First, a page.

Tag: Vietnam Field TripView All Tags
An hour south of Hue, Hoi An offers a brighter side of Vietnamese history. The city is a UNESCO World Heritage Site unto itself, a preserved shipping village. The entire city rests inside the low-hanging slope of scalloped, stone roofs that characterize Chinese-Viet architecture.
In town, you can watch local artisans, paint, sculpt, and embroider, visit the many gated, ornate homes dedicated to familial ancestors, or stroll across the wooden Japanese Covered Bridge. The whole place is almost too quaint, and you will be surrounded by plenty of wholesome families spending there days eating and shopping. It’s certainly a great place to do both.
Vietnam Field Trip / Embedded Travel Guides / Hue Travel / Forbidden Purple City / Demilitarized Zone / → All Tags
After trekking through the terraced mountains, I climbed back aboard the train, headed back to Hanoi, then south to Hué (pronounced Hway), a small city in the center of Vietnam, dense with history. It seems almost half the city is contained within the walls of the Citadel, the royal capital of Vietnam’s ousted monarchy.
Inside the stone gate, neighborhoods, moats, and pagodas all surround the Forbidden Purple City, the complex once accessible only to the Nguyen kings and his concubines and eunichs. I expected a maze of opulent palaces; I found a grassy field. Fighting during the American War 40 years ago virtually razed the Forbidden City, and like most things unrelated to the Communist party, little has been done to restore it.
The liveliest part of the grounds is the massive koi ponds near the main entrance, where young Vietnamese feed bread to giant fish who flap and scramble over each other, mouths agape, trying to catch the crumbs.
After returning to Hanoi from Halong Bay, I rode our first overnight train northwest to Sapa, the mountainous town famous for its proximity to Fansipan, Vietnam’s tallest mountain, and for the ubiquity of indigenous tribes.
Riding Vietnam’s national railroad is an experience in itself, and during my travels through the country, I slept on four trains. Cars range from whimsical, antique wooden boxes that look like something straight out of Darjeeling Limited to dingy, plastic cells with mattresses covered in hair.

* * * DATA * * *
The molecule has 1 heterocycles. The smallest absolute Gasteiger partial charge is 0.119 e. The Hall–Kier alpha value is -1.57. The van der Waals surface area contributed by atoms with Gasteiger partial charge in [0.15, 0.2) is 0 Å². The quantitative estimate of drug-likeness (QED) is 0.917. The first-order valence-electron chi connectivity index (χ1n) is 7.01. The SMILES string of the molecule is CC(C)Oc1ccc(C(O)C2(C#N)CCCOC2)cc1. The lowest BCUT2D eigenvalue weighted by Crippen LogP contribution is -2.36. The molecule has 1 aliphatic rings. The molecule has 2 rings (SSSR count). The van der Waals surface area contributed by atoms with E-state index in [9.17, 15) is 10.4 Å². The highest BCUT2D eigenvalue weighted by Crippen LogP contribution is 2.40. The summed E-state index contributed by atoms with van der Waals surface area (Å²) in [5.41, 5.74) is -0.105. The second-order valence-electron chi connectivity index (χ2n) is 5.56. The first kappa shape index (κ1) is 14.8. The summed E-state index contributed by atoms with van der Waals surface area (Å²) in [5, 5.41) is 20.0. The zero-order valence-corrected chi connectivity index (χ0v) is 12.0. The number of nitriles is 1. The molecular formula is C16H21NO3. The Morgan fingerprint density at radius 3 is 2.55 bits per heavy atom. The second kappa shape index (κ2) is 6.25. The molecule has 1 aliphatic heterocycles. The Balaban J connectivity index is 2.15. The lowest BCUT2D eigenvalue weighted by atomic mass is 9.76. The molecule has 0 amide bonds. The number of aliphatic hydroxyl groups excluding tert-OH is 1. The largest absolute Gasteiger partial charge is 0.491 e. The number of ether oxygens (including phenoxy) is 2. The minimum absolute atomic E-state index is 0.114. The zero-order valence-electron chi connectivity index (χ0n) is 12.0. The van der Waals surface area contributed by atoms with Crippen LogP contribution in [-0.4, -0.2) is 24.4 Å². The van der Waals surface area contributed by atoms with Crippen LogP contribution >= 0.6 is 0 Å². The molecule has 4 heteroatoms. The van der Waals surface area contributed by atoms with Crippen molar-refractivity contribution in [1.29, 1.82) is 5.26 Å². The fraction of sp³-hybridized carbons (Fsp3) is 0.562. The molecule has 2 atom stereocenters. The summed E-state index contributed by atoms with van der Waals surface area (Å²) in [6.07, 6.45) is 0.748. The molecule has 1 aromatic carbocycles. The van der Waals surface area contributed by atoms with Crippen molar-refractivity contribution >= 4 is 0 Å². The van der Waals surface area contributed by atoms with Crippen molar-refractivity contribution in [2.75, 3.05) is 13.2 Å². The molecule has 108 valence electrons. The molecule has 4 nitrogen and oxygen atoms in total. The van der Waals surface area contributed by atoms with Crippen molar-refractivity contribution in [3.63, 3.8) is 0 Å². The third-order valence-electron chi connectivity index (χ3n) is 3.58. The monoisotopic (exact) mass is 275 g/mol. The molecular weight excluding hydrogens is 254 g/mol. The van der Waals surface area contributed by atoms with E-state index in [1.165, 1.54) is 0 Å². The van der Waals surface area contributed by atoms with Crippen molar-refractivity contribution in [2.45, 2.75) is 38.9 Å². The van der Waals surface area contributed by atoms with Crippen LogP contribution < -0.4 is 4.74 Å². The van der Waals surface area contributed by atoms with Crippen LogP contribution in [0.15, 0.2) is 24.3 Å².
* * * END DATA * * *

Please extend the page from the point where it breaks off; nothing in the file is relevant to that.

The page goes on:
True story—I found a bottle of warm urine resting on the windowsill in one of my rooms.
From Hanoi, we headed east to Halong Bay. More than 3,000 limestone islands jut out of the Gulf of Tonkin, so it's often compared to Krabi in Southern Thailand, though I visited there in November and Halong’s landscape is far more impressive. It does, however, lack the sandy, white beaches.
Like many UNESCO sites, the beauty of Halong Bay is constantly at odds with the ugliness of heavy tourism. Its adjacent city is the worst of rapid, unchecked development, with hideous high-rises abutting massage parlors and slums. The bay itself is littered with “junk boats,” heavy wooden boats that ferry tourists through the maze of islands.
While the antique boats themselves look quite beautiful lumbering through the water, there is simply too many of them. Often, the iridescent glean of oil is visible on the water, and I floated past empty bottles and debris.
The seasoned—and spoiled—traveler often complains of desensitization. After viewing a few world wonders, everything becomes banal. So when an amazing place comes along, particularly one without a ton of hype, it restores a traveler’s basic belief that there are places in the world worth seeking out and crossing great distances to experience.
For me, that place is Hanoi. When I traveled the length of the country last month, I started in the capital, and it exceeded all expectations. Sure, its inhabitants say the city was even better 10 years ago, but it's still great and I don't risk sanctions by my home country now for visiting it.
Perhaps you’ve heard the city is quaint, with vendors lining narrow streets, selling bowls of steaming pho and two-cent glasses of ice-cold local beer. I promise—it’s more charming than the image in your mind right now. And even if people have mentioned that the country, while economically liberalized, remains staunchly communist, you can’t conceptualize the ubiquity of political propaganda—with posters, flags, and Ho Chi Minh’s face virtually everywhere.
Even if someone told you Hanoi’s dotted with lakes surrounded by parks with giant, looming trees and well-kept promenades, you can’t imagine how green the city truly is. In Asia, the “pave paradise, put up a parking lot” ethos is often an unironic way of life. Historic buildings are demolished and replaced with high rises; lakes filled and parks razed to make way for new developments. In Vietnam, a country that spent most of the last century at war, it’s amazing that its centuries-old architecture—and trees—somehow managed to survive.
Our only warning is that once in Hanoi, you might be met with a strong and sudden urge to never leave. However, if you stick around for only a few days, here are a few Best Ofs in town.